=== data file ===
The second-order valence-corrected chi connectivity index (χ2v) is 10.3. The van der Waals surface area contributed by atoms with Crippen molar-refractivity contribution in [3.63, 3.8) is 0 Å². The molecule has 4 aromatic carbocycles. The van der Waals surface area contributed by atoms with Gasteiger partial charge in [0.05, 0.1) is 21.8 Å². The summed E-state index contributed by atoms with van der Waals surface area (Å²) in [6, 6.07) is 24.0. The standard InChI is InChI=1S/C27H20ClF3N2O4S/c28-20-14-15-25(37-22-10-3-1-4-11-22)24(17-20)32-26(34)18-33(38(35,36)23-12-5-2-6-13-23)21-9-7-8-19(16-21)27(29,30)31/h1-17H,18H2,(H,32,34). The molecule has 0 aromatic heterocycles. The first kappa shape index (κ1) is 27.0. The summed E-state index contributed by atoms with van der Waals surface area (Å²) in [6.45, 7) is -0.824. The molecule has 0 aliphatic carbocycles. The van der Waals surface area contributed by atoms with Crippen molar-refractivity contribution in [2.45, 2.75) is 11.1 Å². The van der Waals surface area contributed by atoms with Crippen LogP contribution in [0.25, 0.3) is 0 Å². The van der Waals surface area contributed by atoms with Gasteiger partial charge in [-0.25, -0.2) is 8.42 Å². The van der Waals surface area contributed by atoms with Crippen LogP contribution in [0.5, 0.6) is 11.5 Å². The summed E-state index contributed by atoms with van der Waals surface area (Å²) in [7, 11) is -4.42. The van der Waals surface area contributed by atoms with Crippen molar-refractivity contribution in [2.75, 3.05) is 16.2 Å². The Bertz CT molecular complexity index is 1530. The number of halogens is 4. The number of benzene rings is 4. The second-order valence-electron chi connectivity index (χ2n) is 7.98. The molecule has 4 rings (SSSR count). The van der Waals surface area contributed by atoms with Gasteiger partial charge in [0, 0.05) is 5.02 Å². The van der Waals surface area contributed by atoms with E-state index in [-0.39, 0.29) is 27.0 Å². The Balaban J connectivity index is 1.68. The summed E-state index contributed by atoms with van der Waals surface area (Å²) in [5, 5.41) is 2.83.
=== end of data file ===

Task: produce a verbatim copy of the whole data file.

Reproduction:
The second-order valence-corrected chi connectivity index (χ2v) is 10.3. The van der Waals surface area contributed by atoms with Crippen molar-refractivity contribution in [3.63, 3.8) is 0 Å². The molecule has 4 aromatic carbocycles. The van der Waals surface area contributed by atoms with Gasteiger partial charge in [0.05, 0.1) is 21.8 Å². The summed E-state index contributed by atoms with van der Waals surface area (Å²) in [6, 6.07) is 24.0. The standard InChI is InChI=1S/C27H20ClF3N2O4S/c28-20-14-15-25(37-22-10-3-1-4-11-22)24(17-20)32-26(34)18-33(38(35,36)23-12-5-2-6-13-23)21-9-7-8-19(16-21)27(29,30)31/h1-17H,18H2,(H,32,34). The molecule has 0 aromatic heterocycles. The first kappa shape index (κ1) is 27.0. The summed E-state index contributed by atoms with van der Waals surface area (Å²) in [6.45, 7) is -0.824. The molecule has 0 aliphatic carbocycles. The van der Waals surface area contributed by atoms with Crippen molar-refractivity contribution in [2.45, 2.75) is 11.1 Å². The van der Waals surface area contributed by atoms with Crippen LogP contribution in [0.25, 0.3) is 0 Å². The van der Waals surface area contributed by atoms with Gasteiger partial charge in [-0.25, -0.2) is 8.42 Å². The van der Waals surface area contributed by atoms with Crippen LogP contribution in [0.5, 0.6) is 11.5 Å². The summed E-state index contributed by atoms with van der Waals surface area (Å²) in [7, 11) is -4.42. The van der Waals surface area contributed by atoms with Crippen molar-refractivity contribution in [2.75, 3.05) is 16.2 Å². The Bertz CT molecular complexity index is 1530. The number of halogens is 4. The number of benzene rings is 4. The second-order valence-electron chi connectivity index (χ2n) is 7.98. The molecule has 4 rings (SSSR count). The van der Waals surface area contributed by atoms with Gasteiger partial charge in [0, 0.05) is 5.02 Å². The van der Waals surface area contributed by atoms with E-state index in [-0.39, 0.29) is 27.0 Å². The Balaban J connectivity index is 1.68. The summed E-state index contributed by atoms with van der Waals surface area (Å²) in [5, 5.41) is 2.83.